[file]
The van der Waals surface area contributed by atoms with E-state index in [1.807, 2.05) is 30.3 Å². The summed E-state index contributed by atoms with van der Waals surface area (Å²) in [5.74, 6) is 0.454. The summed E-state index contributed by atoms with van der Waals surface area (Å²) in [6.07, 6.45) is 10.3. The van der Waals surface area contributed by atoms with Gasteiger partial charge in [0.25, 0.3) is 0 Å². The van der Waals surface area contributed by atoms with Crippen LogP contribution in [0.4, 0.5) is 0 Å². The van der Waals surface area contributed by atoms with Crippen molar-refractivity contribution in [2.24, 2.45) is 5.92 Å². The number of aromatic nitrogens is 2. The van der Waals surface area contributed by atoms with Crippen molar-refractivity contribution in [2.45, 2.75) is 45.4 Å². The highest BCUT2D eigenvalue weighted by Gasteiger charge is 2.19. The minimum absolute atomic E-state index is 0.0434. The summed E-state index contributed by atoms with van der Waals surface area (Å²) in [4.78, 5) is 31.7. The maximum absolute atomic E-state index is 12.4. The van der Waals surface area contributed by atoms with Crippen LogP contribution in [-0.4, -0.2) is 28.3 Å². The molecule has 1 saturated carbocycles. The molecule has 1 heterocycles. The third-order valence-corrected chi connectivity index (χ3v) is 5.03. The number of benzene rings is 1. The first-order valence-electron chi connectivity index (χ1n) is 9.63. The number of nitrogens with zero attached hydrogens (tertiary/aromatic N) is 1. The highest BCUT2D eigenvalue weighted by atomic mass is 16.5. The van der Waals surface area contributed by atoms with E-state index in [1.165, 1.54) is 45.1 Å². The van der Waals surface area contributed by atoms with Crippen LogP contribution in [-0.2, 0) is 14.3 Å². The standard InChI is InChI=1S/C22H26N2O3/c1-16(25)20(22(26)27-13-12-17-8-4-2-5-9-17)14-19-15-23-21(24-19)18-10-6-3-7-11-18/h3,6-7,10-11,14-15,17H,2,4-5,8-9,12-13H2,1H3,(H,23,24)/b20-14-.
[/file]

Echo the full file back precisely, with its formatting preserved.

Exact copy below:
The van der Waals surface area contributed by atoms with E-state index in [1.807, 2.05) is 30.3 Å². The summed E-state index contributed by atoms with van der Waals surface area (Å²) in [5.74, 6) is 0.454. The summed E-state index contributed by atoms with van der Waals surface area (Å²) in [6.07, 6.45) is 10.3. The van der Waals surface area contributed by atoms with Gasteiger partial charge in [0.25, 0.3) is 0 Å². The van der Waals surface area contributed by atoms with Crippen LogP contribution in [0.4, 0.5) is 0 Å². The van der Waals surface area contributed by atoms with Crippen molar-refractivity contribution in [2.24, 2.45) is 5.92 Å². The number of aromatic nitrogens is 2. The van der Waals surface area contributed by atoms with Crippen molar-refractivity contribution in [2.45, 2.75) is 45.4 Å². The highest BCUT2D eigenvalue weighted by Gasteiger charge is 2.19. The minimum absolute atomic E-state index is 0.0434. The summed E-state index contributed by atoms with van der Waals surface area (Å²) in [4.78, 5) is 31.7. The maximum absolute atomic E-state index is 12.4. The van der Waals surface area contributed by atoms with Crippen LogP contribution in [-0.4, -0.2) is 28.3 Å². The molecule has 1 saturated carbocycles. The molecule has 1 heterocycles. The third-order valence-corrected chi connectivity index (χ3v) is 5.03. The number of benzene rings is 1. The first-order valence-electron chi connectivity index (χ1n) is 9.63. The number of nitrogens with zero attached hydrogens (tertiary/aromatic N) is 1. The highest BCUT2D eigenvalue weighted by atomic mass is 16.5. The van der Waals surface area contributed by atoms with E-state index in [1.165, 1.54) is 45.1 Å². The van der Waals surface area contributed by atoms with Crippen LogP contribution in [-0.2, 0) is 14.3 Å². The standard InChI is InChI=1S/C22H26N2O3/c1-16(25)20(22(26)27-13-12-17-8-4-2-5-9-17)14-19-15-23-21(24-19)18-10-6-3-7-11-18/h3,6-7,10-11,14-15,17H,2,4-5,8-9,12-13H2,1H3,(H,23,24)/b20-14-.